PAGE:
For the first time since 2013, California’s almond crop yield is projected to be over two billion pounds.
According to the California Almond Objective Measurement Report announced by the Almond Board of California, the objective forecast for the 2016-2017 crop, based on 900,000 bearing acres, is 2.05 billion meat pounds.
Administered by the United States Department of Agriculture, this report is the second and final forecast of almond production annually, providing almond growers and handlers information about the projected harvest size to direct business decisions for the rest of the year.
“Growing this valuable, nutritious nut represents a long term investment by almond growers that substantially benefits California’s economy,” said Mike Mason, an almond grower and processor, and chairman of ABC. “We fulfill growing consumer demand both here in the U.S. and worldwide for a heart-healthy, protein-rich and nutrient-dense food.”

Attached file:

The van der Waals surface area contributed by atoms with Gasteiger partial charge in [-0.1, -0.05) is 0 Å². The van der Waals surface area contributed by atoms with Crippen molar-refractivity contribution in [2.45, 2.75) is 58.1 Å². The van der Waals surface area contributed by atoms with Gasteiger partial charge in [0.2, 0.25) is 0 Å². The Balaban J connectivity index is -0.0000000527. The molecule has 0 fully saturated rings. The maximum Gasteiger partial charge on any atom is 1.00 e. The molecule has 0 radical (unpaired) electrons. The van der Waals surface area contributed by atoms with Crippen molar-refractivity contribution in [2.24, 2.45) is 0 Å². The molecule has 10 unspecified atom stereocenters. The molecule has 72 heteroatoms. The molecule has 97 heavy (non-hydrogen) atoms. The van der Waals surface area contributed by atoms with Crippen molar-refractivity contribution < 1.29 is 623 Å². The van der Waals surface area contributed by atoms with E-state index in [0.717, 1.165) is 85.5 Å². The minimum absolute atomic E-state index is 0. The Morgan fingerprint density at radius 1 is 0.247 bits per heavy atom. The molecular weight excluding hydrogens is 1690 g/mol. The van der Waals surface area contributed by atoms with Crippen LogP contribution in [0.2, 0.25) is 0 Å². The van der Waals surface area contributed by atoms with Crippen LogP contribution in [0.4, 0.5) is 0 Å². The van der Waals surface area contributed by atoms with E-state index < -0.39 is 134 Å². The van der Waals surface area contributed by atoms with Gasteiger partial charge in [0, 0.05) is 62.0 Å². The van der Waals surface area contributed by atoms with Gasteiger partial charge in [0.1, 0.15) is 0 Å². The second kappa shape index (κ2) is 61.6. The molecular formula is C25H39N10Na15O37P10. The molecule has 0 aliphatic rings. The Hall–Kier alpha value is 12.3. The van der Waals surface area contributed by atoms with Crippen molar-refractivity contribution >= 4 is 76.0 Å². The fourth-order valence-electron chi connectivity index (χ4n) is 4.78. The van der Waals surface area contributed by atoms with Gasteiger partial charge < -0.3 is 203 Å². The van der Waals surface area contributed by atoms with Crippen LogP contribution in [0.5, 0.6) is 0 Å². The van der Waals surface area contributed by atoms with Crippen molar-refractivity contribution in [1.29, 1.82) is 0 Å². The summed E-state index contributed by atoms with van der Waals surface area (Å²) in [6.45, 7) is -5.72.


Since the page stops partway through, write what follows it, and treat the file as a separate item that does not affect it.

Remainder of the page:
Richard Waycott, ABC president and CEO, said this year’s almond crop growth amidst the drought reflects growers’ commitment to innovation and sustainable technologies. Since 1994, almond growers have reduced the amount of water it takes to grow a pound of almonds by 33 percent.
“While growers have made significant advances, as an industry, we collectively recognize the need to take a leadership position on pressing issues facing both California’s residents and agricultural industry,” said Waycott. “With its Mediterranean climate and innovative advancements in production techniques, California is the ideal place to grow almonds.”
Chris Messer the Director of the Pacific Region of the National Agriculture Statistics Service said the latest crop forecast is up 2.5 percent from the May 2016 forecast of 2 billion pounds and up 7.9 percent from the 2015–2016 crop production of 1.9 billion pounds.
“We anticipate almond production will continue to play an important role in California’s economy and agricultural community. Currently the almond industry contributes more than 100,000 jobs to the state and adds $11 billion to the size of the state’s total economy,” said Mason.